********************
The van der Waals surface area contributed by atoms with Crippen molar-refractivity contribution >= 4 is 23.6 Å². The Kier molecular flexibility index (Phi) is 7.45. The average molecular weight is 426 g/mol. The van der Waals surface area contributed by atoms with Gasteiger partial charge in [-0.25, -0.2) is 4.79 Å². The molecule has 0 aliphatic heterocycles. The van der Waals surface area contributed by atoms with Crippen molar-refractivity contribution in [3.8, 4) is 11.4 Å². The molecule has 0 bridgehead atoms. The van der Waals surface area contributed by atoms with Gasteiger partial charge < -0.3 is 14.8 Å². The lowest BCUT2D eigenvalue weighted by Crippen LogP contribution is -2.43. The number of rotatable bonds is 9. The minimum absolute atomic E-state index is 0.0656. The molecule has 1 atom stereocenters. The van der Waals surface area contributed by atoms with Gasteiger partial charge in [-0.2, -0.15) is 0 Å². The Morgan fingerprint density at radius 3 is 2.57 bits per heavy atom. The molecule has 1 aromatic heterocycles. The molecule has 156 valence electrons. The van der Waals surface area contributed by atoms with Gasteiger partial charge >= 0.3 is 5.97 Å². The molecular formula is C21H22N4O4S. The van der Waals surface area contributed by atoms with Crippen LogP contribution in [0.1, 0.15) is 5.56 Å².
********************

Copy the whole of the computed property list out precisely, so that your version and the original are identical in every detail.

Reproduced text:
The van der Waals surface area contributed by atoms with Crippen molar-refractivity contribution >= 4 is 23.6 Å². The Kier molecular flexibility index (Phi) is 7.45. The average molecular weight is 426 g/mol. The van der Waals surface area contributed by atoms with Gasteiger partial charge in [-0.25, -0.2) is 4.79 Å². The molecule has 0 aliphatic heterocycles. The van der Waals surface area contributed by atoms with Crippen molar-refractivity contribution in [3.8, 4) is 11.4 Å². The molecule has 0 bridgehead atoms. The van der Waals surface area contributed by atoms with Gasteiger partial charge < -0.3 is 14.8 Å². The lowest BCUT2D eigenvalue weighted by Crippen LogP contribution is -2.43. The number of rotatable bonds is 9. The minimum absolute atomic E-state index is 0.0656. The molecule has 1 atom stereocenters. The van der Waals surface area contributed by atoms with Gasteiger partial charge in [-0.2, -0.15) is 0 Å². The Morgan fingerprint density at radius 3 is 2.57 bits per heavy atom. The molecule has 1 aromatic heterocycles. The molecule has 156 valence electrons. The van der Waals surface area contributed by atoms with Gasteiger partial charge >= 0.3 is 5.97 Å². The molecular formula is C21H22N4O4S. The van der Waals surface area contributed by atoms with Crippen LogP contribution in [0.1, 0.15) is 5.56 Å².